The Miami Heat ultimately lost the 2020 NBA Finals. The indelible image of the series, though, wasn’t the Los Angeles Lakers taking their victory lap. It was Jimmy Butler, slumped in the final minutes of the third game of the series. He had given every ounce of himself to that game, willing a depleted Heat squad to an improbable win with an instantly legendary triple-double.
That sort of awe-inspiring moment didn’t seem in the cards for Butler. His time in the NBA was marred by accusations of being locker room poison. Of not being the type of player worth building a serious team around. One person, at least, knew what the Heat were getting when they signed Butler, though: His friend and former teammate, Dwyane Wade.
Dwyane Wade didn’t mince words when describing Jimmy Butler
Wade is obviously a Heat legend for life. Yet his heart always pulled him toward Chicago, his hometown, and he managed to play there for a short time during the waning years of his career. That happened to be in the final stages of Butler’s fraught time with the Bulls.
Media perceptions at the time were that Butler was a difficult figure to work with and around. The Bulls openly said they weren’t interested in building a Finals-caliber team around someone who was not seen as a team player.
Despite what things looked like from the outside, Wade’s experience with Butler as a teammate left a positive impression. He told Sports Illustrated exactly why, years later, he pushed the Heat to trade for Butler. “He doesn’t give a f***,” Wade said, with the same disinterest in mincing words that define Butler himself.
It wasn’t a matter of Butler being markedly different from his blunt, often prickly public persona. “I still don’t think Jimmy looks at himself as a good guy,” Wade continued. “You won’t see a change in him.”
The former Heat star’s feeling was, instead, that the Heat’s emerging culture would be a perfect match for Butler’s approach to the game.
Jimmy Butler’s Michael Jordan-esque focus on excellence finally found a home with the Heat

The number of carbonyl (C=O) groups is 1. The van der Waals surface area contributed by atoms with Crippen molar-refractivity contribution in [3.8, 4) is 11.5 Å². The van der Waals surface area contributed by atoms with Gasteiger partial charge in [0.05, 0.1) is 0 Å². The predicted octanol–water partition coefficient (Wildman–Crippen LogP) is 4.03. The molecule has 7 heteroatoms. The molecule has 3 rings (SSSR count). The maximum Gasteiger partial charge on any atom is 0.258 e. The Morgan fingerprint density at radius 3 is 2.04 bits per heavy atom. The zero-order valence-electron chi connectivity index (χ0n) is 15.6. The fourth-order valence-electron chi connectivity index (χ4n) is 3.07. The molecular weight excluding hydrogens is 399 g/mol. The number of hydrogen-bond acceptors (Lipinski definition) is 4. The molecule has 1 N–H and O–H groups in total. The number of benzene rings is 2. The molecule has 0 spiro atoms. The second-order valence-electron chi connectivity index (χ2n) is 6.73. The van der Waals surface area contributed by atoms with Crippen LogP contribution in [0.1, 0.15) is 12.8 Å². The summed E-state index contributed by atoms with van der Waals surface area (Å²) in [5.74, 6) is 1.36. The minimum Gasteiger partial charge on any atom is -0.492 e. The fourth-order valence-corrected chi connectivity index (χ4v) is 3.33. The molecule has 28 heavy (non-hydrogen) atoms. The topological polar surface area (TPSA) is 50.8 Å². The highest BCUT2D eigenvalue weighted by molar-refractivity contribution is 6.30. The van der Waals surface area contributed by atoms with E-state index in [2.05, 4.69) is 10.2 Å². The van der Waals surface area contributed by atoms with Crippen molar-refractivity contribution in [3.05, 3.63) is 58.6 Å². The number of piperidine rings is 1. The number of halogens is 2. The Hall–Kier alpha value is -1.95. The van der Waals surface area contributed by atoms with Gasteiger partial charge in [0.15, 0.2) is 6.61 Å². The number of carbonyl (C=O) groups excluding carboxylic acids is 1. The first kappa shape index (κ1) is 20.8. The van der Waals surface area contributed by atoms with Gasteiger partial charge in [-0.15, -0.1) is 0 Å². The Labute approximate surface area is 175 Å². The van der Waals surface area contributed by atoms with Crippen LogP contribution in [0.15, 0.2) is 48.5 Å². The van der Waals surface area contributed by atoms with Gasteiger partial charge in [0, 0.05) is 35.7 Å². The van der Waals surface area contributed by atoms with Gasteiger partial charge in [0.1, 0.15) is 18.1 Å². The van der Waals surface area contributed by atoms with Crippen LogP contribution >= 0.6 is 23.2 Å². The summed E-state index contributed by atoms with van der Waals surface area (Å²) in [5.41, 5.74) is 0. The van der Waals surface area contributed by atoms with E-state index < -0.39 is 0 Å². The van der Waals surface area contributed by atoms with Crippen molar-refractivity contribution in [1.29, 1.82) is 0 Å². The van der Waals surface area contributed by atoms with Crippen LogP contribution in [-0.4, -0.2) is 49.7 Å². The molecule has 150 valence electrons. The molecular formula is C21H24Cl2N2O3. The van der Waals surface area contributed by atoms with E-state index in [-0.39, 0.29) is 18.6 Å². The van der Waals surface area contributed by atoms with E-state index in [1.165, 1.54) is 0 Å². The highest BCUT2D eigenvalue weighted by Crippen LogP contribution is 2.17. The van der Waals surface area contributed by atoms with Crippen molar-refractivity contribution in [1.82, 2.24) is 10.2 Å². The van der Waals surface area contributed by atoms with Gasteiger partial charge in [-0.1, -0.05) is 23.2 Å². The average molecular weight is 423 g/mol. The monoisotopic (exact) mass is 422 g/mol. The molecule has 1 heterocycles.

Butler’s not a nice guy, but he’s not a sadist, as Essentially Sports reports. He holds his high standards to himself before anyone else. He simply wanted to be on a team where everyone was putting up their best, from preseason practice until the final game of the season. With the young, hungry Heat team, he finally found his home.
While Butler’s game has little in common with Michael Jordan’s, his mentality is similar. If you’re working as hard as he is, he respects you. The goal is winning, as a team, and that starts the moment everyone returns from vacation and enters the Heat’s training facilities.
Butler’s reputation was always at odds with his skills as a facilitator on the court. Whether it’s an aging player like Goran Dragic or a rookie like Tyler Herro, he shows an incredible ability to step back and let teammates have their much-deserved moments.
Similarly, like in that now-iconic Game Three Finals performance, he is also capable of throwing an injury-laden team on his back.
Will the Heat compete with the star-powered headliners of the 2020-21 season?
The Heat’s season, as the Sun Sentinel reports, started on a downbeat. The Orlando Magic stole the opener 113-107, in a game marked by sloppy Heat turnovers from start to finish.
Still, even in that misfire, most of Miami’s returning cast looked on point. Tyler Herro is clearly starter material, Bam Adebayo’s injury is a distant memory, and Duncan Robinson’s improvements are still on display. The future remains bright for the Miami Heat and Jimmy Butler.